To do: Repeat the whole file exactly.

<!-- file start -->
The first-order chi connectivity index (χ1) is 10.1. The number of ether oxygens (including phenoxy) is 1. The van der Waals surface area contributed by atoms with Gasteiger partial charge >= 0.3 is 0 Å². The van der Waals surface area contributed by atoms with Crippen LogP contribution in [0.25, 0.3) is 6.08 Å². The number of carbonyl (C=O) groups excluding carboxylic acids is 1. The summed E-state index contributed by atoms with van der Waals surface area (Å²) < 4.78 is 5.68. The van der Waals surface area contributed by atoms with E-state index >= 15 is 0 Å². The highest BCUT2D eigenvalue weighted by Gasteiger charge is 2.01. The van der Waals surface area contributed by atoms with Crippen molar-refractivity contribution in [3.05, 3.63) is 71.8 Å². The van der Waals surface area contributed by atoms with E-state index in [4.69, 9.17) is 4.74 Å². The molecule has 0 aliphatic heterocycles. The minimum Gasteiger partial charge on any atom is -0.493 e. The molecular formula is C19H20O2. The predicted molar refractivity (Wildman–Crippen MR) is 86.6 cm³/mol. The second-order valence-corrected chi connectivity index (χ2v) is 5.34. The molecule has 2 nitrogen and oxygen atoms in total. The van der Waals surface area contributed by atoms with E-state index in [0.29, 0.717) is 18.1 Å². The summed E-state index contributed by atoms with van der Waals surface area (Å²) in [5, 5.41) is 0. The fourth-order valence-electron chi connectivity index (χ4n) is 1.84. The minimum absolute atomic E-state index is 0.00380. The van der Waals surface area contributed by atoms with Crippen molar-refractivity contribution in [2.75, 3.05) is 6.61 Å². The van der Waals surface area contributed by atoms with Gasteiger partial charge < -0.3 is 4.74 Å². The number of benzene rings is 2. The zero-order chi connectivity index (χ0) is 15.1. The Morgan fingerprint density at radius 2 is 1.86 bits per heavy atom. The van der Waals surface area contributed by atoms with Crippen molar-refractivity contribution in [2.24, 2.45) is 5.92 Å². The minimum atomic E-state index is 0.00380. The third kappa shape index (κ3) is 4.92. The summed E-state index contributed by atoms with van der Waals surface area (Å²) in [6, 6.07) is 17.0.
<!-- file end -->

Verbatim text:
The first-order chi connectivity index (χ1) is 10.1. The number of ether oxygens (including phenoxy) is 1. The van der Waals surface area contributed by atoms with Gasteiger partial charge >= 0.3 is 0 Å². The van der Waals surface area contributed by atoms with Crippen LogP contribution in [0.25, 0.3) is 6.08 Å². The number of carbonyl (C=O) groups excluding carboxylic acids is 1. The summed E-state index contributed by atoms with van der Waals surface area (Å²) < 4.78 is 5.68. The van der Waals surface area contributed by atoms with E-state index >= 15 is 0 Å². The highest BCUT2D eigenvalue weighted by Gasteiger charge is 2.01. The van der Waals surface area contributed by atoms with Crippen molar-refractivity contribution in [3.05, 3.63) is 71.8 Å². The van der Waals surface area contributed by atoms with E-state index in [4.69, 9.17) is 4.74 Å². The molecule has 0 aliphatic heterocycles. The minimum Gasteiger partial charge on any atom is -0.493 e. The molecular formula is C19H20O2. The predicted molar refractivity (Wildman–Crippen MR) is 86.6 cm³/mol. The second-order valence-corrected chi connectivity index (χ2v) is 5.34. The molecule has 2 nitrogen and oxygen atoms in total. The van der Waals surface area contributed by atoms with E-state index in [0.29, 0.717) is 18.1 Å². The summed E-state index contributed by atoms with van der Waals surface area (Å²) in [5, 5.41) is 0. The fourth-order valence-electron chi connectivity index (χ4n) is 1.84. The minimum absolute atomic E-state index is 0.00380. The van der Waals surface area contributed by atoms with Crippen molar-refractivity contribution in [2.75, 3.05) is 6.61 Å². The van der Waals surface area contributed by atoms with Gasteiger partial charge < -0.3 is 4.74 Å². The number of benzene rings is 2. The zero-order chi connectivity index (χ0) is 15.1. The Morgan fingerprint density at radius 2 is 1.86 bits per heavy atom. The van der Waals surface area contributed by atoms with Crippen molar-refractivity contribution in [2.24, 2.45) is 5.92 Å². The minimum atomic E-state index is 0.00380. The third kappa shape index (κ3) is 4.92. The summed E-state index contributed by atoms with van der Waals surface area (Å²) in [6, 6.07) is 17.0.